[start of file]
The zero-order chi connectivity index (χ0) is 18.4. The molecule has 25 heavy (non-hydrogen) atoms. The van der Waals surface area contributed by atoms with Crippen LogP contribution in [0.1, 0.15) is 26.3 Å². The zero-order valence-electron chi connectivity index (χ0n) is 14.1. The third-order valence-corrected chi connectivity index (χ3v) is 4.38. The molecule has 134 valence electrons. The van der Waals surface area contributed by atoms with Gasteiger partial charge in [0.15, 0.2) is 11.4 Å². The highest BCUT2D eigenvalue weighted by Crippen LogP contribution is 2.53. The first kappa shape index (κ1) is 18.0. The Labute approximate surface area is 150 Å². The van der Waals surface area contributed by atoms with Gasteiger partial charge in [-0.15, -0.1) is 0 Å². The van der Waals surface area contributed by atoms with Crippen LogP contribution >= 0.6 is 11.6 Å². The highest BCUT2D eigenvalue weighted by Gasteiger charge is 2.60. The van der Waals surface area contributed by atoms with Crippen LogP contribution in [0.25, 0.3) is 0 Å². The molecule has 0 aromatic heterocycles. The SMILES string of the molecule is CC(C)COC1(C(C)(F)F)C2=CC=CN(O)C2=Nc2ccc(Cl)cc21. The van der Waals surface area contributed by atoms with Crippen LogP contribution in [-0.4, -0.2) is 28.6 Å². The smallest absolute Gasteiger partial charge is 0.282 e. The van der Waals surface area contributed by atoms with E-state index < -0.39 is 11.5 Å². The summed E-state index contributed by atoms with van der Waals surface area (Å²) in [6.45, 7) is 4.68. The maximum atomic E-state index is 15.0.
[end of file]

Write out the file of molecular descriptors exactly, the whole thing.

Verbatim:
The zero-order chi connectivity index (χ0) is 18.4. The molecule has 25 heavy (non-hydrogen) atoms. The van der Waals surface area contributed by atoms with Crippen LogP contribution in [0.1, 0.15) is 26.3 Å². The zero-order valence-electron chi connectivity index (χ0n) is 14.1. The third-order valence-corrected chi connectivity index (χ3v) is 4.38. The molecule has 134 valence electrons. The van der Waals surface area contributed by atoms with Gasteiger partial charge in [0.15, 0.2) is 11.4 Å². The highest BCUT2D eigenvalue weighted by Crippen LogP contribution is 2.53. The first kappa shape index (κ1) is 18.0. The Labute approximate surface area is 150 Å². The van der Waals surface area contributed by atoms with Gasteiger partial charge in [-0.15, -0.1) is 0 Å². The van der Waals surface area contributed by atoms with Crippen LogP contribution >= 0.6 is 11.6 Å². The highest BCUT2D eigenvalue weighted by Gasteiger charge is 2.60. The van der Waals surface area contributed by atoms with Crippen LogP contribution in [0.25, 0.3) is 0 Å². The molecule has 0 aromatic heterocycles. The SMILES string of the molecule is CC(C)COC1(C(C)(F)F)C2=CC=CN(O)C2=Nc2ccc(Cl)cc21. The van der Waals surface area contributed by atoms with Crippen LogP contribution in [-0.4, -0.2) is 28.6 Å². The smallest absolute Gasteiger partial charge is 0.282 e. The van der Waals surface area contributed by atoms with E-state index < -0.39 is 11.5 Å². The summed E-state index contributed by atoms with van der Waals surface area (Å²) in [6.45, 7) is 4.68. The maximum atomic E-state index is 15.0.